We’re really surprised that the old Little Saxony nickname for Bywater hasn’t been revived. That’s one of the best things about New Orleans. People aren’t constantly trying to “brand” different parts of the city. We’re perfectly happy being 20 years behind the times.
The 2019 Family Ties Social Aid and Pleasure Club second line was rolling along without a hitch til the heavens opened up and the downpour hit. Continue Reading
Y’all probably think we only listen to soul and r&b from the golden era of New Orleans music but we play plenty other records at the Scrumptious house too. Like Geordie’s “All Because of You”
We’re marking the anniversary of the birth of Brian Johnson, born on this day in 1947. Y’all know him best as the second singer for AC/DC but he first drew acclaim by scaling the charts all the way to #6 in the UK with his old outfit Geordie’s “All Because of You”
St Claude Avenue is named after St. Claudius of Besancon. Claudius was born around the year 603 and worked as a border guard prior to becoming a priest. ‘Claude’ grew fame as a teacher and ascetic eating only one small meal a day. He lived to the ripe old age of 93 and his existence was marked by a devotion to “manual labour, silence, prayer, reading of pious books, especially the Holy Bible, fasting, watching, humility, obedience, and poverty.”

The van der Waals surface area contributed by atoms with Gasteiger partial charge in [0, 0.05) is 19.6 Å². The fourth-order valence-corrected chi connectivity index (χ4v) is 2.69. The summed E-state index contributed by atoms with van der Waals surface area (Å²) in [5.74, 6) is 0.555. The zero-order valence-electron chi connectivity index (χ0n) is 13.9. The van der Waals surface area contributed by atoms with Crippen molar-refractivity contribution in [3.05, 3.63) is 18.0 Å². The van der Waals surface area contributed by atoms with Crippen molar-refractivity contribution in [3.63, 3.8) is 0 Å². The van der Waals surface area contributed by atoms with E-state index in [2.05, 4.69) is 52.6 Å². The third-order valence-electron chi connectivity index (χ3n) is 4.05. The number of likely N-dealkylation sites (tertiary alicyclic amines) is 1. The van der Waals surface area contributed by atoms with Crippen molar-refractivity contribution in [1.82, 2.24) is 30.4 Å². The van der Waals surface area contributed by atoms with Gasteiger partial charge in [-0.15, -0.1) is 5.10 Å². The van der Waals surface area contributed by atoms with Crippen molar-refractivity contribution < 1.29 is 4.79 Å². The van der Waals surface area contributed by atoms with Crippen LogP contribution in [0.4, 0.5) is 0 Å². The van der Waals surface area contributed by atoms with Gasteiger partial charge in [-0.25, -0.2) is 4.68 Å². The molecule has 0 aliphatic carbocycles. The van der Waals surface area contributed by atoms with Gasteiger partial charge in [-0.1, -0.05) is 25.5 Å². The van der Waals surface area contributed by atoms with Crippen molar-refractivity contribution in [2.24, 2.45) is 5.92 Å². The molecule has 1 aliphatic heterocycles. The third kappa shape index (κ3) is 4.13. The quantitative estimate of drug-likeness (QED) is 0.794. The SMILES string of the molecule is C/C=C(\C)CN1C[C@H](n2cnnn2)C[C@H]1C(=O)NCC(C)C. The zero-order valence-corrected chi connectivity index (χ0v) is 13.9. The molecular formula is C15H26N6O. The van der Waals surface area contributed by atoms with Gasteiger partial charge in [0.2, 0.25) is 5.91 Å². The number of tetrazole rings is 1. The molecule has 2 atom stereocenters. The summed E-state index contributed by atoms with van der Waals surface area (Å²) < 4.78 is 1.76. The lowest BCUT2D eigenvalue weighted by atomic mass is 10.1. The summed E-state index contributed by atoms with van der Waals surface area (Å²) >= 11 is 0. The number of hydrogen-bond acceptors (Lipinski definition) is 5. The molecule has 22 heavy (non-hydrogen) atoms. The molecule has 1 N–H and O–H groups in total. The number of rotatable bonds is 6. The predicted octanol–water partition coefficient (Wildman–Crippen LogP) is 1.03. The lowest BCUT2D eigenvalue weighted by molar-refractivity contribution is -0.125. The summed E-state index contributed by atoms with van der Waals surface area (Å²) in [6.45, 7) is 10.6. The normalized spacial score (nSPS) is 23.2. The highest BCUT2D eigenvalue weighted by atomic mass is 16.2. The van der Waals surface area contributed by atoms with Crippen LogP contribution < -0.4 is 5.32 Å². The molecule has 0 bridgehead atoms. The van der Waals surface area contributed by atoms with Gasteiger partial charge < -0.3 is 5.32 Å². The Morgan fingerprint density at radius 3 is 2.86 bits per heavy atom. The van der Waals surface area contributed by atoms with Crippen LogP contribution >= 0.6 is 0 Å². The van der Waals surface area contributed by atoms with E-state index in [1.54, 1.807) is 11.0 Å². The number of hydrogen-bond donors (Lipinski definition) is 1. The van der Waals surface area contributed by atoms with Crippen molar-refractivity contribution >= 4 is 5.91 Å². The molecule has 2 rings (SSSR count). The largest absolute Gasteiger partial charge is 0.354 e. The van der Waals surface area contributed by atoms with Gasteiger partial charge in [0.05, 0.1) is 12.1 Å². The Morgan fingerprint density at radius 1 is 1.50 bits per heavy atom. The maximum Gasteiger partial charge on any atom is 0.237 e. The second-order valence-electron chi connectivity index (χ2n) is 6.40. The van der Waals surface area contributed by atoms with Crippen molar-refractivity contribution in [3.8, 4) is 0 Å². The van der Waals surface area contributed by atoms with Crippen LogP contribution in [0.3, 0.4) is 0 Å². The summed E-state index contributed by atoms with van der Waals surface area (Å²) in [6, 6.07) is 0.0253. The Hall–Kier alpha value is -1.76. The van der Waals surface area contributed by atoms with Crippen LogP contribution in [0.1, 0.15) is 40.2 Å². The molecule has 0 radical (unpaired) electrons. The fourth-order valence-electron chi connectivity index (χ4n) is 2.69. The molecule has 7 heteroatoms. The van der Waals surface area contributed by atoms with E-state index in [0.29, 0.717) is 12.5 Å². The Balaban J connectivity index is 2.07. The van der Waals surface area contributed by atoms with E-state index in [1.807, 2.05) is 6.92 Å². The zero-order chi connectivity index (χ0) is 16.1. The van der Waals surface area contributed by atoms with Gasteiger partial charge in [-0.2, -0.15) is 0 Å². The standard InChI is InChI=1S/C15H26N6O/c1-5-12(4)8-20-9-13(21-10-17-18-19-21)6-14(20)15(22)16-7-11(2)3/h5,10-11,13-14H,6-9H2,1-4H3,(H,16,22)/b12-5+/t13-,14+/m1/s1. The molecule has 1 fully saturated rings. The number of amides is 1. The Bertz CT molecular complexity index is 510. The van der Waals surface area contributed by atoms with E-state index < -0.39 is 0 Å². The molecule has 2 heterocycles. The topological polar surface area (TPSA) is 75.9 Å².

We spend an inordinate amount of time educating ourselves on New Orleans’ rich history of street names.
If you’d like to read more about St Claude you may do so here.
Every person in New Orleans has a favorite s&p club and ours is 9 Times Social Aid and Pleasure Club. It helps that half their roll occurs within an easy walk of our humble 9th ward home. Here’s our gallery from last year’s roll.
We’re on a major Sugar Boy Crawford kick tonight in the Florida Development of New Orleans 9th Ward. Sugar Boy was born in Central City and went to Booker T Washington High School before breaking out in the local music scene in the early 50s.
He was still a school boy.
He wasn’t much older when he penned Jock-A-Mo, one of the great New Orleans party anthems and, according to Crawford, mistitled. ““It wasn’t my idea to call the song Jock-A-Mo — Leonard Chess did that.” “If you listen to the song, I’m singing ‘Chock-A-Mo’. Not ‘Jock-A-Mo’. When Leonard listened to the session in Chicago, he thought I said ‘Jock-A-Mo’. When I saw the record for the first time I said: ‘That’s not the title, it’s Chock-A-Mo.”